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Posted: 20 Aug 2016

Customers often ask: How can I decrypt the data coming out of my ID TECH credit-card reader?  The answer: You need to know the algorithm that was used to encrypt the data, and the keythat was used. Then you can decrypt the data using the key. These days, almost all credit-card data gets encrypted using a one-time-only key, obtained via a special key-management scheme called DUKPT (which stands for Derived Unique Key Per Transaction). It’s important to understand that in the DUKPT world, every transaction has its own key. The key can’t be reused for any other transaction(s); hence, replay attacks are impossible. The question is: How can you derive a DUKPT key that will unlock a given transaction? The answer is: Generally speaking, you need the Key Serial Number (KSN) for the transaction, plus a special value called the...

Posted: 05 Aug 2016

A question that comes up a lot is: The track data I’m getting from my ID TECH credit card reader is encrypted. How do I decrypt it? The answer is: You need to obtain the proper session key for the transaction, and then use that key to decrypt the data payload via Triple-DES (or AES, as appropriate).  The decryption process itself is gratifyingly anticlimactic. You’ll likely use any of a number of existing open-source implementations of TDES or AES (there’s no need to implement core crypto routines yourself), operating in CBC (Cipher Block Chaining) mode, with a default initial vector of all zero bytes. Assuming you have the correct 16-byte decryption key, the decryption process is easy. The tricky part is deriving the key. For this, you’ll need to understand ANSI X9.24-1, otherwise known as DUKPT.   Welcome to the...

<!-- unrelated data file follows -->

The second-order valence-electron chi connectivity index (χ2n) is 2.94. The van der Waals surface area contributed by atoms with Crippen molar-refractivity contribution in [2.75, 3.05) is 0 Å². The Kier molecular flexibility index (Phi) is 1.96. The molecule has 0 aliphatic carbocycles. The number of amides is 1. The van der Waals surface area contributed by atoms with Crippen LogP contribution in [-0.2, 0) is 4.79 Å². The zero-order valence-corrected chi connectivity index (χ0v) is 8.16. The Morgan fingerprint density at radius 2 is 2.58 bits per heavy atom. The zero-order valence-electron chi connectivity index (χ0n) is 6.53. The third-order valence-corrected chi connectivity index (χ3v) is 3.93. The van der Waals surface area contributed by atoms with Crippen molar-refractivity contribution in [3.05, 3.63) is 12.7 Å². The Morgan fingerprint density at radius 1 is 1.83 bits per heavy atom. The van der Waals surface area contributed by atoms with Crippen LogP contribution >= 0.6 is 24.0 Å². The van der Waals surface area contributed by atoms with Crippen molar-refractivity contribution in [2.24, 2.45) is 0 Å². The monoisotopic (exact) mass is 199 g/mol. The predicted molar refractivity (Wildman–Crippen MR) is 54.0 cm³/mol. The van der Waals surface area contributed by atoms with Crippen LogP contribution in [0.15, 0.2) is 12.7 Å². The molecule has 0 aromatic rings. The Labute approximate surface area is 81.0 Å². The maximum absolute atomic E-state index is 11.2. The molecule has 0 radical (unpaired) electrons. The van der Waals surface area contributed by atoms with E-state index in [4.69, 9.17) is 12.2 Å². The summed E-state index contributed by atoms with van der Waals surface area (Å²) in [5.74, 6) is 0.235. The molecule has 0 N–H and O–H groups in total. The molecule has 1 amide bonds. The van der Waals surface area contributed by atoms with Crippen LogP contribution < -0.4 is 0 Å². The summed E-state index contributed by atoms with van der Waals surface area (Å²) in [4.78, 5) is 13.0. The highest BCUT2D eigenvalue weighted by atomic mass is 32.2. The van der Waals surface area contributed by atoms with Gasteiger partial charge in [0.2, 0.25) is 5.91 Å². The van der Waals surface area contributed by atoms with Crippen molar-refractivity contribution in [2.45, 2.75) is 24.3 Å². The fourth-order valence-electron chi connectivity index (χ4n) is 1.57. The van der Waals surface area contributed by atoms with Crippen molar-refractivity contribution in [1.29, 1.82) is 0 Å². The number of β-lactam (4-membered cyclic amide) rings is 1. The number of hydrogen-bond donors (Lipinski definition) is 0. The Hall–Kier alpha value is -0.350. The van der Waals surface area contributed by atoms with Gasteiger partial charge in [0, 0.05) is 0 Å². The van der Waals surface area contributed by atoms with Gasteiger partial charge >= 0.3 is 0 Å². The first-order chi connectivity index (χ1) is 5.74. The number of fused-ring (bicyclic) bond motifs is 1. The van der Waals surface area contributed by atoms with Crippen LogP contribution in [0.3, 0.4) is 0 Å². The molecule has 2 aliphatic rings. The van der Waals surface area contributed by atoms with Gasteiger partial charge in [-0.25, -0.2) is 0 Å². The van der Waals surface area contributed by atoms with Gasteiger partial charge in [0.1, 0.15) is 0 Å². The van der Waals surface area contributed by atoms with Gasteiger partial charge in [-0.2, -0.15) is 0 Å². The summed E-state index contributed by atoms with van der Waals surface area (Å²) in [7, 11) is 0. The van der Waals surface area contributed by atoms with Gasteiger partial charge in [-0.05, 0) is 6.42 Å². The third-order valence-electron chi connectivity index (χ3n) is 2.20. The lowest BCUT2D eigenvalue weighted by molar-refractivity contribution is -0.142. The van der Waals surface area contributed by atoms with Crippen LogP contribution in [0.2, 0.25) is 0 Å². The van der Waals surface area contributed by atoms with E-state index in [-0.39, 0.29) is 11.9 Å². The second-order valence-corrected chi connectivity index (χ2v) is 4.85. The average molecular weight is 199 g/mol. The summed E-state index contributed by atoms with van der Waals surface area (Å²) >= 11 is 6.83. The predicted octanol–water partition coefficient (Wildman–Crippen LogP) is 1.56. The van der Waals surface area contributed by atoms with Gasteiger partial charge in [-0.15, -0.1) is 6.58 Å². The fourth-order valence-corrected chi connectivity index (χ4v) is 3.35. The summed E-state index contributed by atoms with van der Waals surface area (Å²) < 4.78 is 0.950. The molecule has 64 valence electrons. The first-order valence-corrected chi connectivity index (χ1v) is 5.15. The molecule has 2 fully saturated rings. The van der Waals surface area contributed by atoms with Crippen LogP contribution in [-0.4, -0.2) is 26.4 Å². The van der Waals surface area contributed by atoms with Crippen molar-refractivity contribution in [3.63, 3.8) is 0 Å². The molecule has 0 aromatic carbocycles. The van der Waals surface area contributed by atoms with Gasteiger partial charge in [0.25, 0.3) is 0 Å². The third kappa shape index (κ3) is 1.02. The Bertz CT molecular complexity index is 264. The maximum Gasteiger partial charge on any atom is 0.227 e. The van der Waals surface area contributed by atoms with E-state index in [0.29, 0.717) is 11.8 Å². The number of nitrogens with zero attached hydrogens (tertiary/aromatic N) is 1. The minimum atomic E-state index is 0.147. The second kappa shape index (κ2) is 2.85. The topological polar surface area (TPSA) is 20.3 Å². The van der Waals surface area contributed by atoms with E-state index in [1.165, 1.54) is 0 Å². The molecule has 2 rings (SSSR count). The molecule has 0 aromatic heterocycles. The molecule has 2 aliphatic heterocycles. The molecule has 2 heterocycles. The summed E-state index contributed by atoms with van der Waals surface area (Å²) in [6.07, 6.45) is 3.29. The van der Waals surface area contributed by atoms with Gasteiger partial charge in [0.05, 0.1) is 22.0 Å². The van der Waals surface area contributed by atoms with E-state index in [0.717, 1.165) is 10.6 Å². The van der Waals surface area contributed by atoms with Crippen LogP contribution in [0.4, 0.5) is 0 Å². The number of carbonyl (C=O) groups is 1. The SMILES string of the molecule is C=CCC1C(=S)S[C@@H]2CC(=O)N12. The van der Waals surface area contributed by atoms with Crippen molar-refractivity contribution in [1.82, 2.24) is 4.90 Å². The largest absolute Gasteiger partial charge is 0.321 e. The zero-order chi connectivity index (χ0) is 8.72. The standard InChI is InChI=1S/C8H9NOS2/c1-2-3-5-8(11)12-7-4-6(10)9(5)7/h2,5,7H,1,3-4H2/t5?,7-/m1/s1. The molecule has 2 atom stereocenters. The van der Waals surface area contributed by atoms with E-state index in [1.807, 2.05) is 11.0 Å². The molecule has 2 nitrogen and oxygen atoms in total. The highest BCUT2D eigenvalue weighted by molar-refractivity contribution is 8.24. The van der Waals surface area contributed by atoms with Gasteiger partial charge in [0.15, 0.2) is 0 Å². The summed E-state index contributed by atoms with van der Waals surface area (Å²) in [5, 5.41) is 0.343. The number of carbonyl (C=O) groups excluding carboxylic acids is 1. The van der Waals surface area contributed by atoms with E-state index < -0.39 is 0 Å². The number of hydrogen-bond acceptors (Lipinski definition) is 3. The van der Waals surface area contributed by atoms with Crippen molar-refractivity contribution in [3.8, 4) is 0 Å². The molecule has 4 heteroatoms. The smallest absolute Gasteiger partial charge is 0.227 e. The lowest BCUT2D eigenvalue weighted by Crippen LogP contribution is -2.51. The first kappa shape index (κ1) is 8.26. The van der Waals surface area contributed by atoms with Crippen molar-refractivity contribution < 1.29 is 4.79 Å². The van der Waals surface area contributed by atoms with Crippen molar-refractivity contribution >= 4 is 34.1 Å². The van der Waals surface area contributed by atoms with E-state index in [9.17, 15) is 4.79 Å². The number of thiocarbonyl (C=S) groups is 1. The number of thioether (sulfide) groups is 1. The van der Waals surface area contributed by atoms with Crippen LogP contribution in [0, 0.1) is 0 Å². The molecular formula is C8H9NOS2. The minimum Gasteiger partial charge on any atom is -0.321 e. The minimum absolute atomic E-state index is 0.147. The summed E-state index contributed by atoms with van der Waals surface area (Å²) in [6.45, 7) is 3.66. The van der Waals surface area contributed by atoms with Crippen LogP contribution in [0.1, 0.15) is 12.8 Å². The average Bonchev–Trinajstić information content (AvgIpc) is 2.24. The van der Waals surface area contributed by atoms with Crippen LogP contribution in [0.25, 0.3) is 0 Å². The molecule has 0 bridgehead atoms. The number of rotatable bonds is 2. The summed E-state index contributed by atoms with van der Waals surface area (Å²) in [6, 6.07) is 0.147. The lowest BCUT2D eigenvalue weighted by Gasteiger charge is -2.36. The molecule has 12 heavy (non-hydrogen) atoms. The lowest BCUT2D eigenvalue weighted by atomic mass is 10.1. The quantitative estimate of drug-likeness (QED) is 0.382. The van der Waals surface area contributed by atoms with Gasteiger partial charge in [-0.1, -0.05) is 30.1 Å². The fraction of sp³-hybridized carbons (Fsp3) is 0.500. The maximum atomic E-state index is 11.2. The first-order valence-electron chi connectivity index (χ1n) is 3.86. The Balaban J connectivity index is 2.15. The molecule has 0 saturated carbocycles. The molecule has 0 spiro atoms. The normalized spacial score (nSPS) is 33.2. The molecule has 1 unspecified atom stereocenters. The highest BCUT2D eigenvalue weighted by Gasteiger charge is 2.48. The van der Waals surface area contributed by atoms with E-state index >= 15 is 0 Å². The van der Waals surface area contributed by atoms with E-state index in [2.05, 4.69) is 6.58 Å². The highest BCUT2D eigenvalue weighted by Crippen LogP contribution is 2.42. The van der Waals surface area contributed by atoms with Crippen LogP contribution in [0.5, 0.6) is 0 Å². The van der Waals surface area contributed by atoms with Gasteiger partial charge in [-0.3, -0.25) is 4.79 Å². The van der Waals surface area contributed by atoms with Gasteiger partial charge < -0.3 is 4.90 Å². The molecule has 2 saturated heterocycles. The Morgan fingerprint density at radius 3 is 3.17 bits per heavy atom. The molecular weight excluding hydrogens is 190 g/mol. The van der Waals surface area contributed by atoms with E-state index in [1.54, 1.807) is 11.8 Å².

One of the nice things about ID TECH card readers is how ridiculously easy it is to communicate with them. Did you know, for example, that you can talk to most of our payment peripherals via your Google Chrome web browser? Let’s talk about how to do that, because it’s tremendously handy to be able to talk to serial and/or USB devices using nothing more than JavaScript and HTML. For this article, I’m going to focus on the RS-232 version of ID TECH’s SRED-compliant SecuRED card reader (pictured below), which is a full-time-encrypting magnetic swipe reader (MSR) that can communicate via USB-HID, USB-KB, or RS-232. In future articles, we’ll talk in depth about how to connect to ID TECH readers over USB-HID (in Chrome). For today, we’ll concentrate on RS-232, which is slightly easier than...